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Quality care brings physicians higher pay

A North Carolina Blues program extends a 2006 Bridges to Excellence pilot to reward doctors who meet specific quality standards.

By Emily Berry — Posted March 18, 2010

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BlueCross BlueShield of North Carolina has started paying nearly three dozen primary care physicians at higher rates as part of a statewide pay-for-performance program.

The North Carolina Blues plan sent 4,000 family physicians, internists, pediatricians and ob-gyns information about the program in December 2009, and as of early March, 32 physicians at six practices were participating, spokesman Kyle Marshall said. The company is hoping to have 250 physicians enrolled in the program by year's end.

Senior Medical Director Gene Komives said participants would be paid at "significantly higher" rates, amounting in some cases to a double-digit percentage increase.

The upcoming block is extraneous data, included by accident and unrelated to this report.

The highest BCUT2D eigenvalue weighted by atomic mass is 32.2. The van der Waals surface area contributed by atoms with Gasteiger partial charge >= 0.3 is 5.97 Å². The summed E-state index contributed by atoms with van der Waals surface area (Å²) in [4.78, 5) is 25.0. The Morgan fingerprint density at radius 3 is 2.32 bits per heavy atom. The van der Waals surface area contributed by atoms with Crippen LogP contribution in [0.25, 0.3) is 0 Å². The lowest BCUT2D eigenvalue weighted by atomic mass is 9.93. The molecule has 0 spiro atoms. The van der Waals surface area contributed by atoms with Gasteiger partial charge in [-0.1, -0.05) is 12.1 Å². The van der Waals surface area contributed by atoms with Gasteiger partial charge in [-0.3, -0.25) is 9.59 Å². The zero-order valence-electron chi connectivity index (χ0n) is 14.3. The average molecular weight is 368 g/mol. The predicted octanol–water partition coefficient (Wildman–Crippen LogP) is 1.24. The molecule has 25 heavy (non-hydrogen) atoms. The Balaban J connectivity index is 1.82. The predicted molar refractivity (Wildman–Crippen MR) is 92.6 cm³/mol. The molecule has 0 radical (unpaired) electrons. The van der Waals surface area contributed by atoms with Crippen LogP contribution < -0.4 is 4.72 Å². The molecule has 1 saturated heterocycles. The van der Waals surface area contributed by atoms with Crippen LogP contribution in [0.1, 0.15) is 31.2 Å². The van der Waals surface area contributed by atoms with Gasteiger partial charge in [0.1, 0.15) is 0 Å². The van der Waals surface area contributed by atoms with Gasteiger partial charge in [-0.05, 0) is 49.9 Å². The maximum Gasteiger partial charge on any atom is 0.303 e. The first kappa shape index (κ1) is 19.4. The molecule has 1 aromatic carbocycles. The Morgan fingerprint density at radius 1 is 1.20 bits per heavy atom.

The additional pay will recognize practices that have achieved a series of quality designations, most importantly certification as a patient-centered medical home or physician practice connection practice by the National Committee for Quality Assurance.

The program, called Blue Quality, builds on what Dr. Komives said was a successful Bridges to Excellence pilot begun in 2006, ultimately involving 250 physicians. Bridges to Excellence is an employer-sponsored program that aims to promote quality improvement and cost efficiency in medicine.

Most of the participants in the pilot achieved one of the two NCQA designations that now qualify them for higher pay, Dr. Komives said.

It's too early to tell whether the new statewide program will improve the health of Blues members, but the pilot program resulted in measurable reductions in specialist visits, high-tech imaging and hospitalizations, Dr. Komives said, probably because better care coordination made them unnecessary.

"We've not told these physicians, 'You need to reduce utilization,' " she said. "We've told them, 'You need to coordinate care.' "

The North Carolina Medical Society said it was aware of the program but was not involved in its design or implementation.

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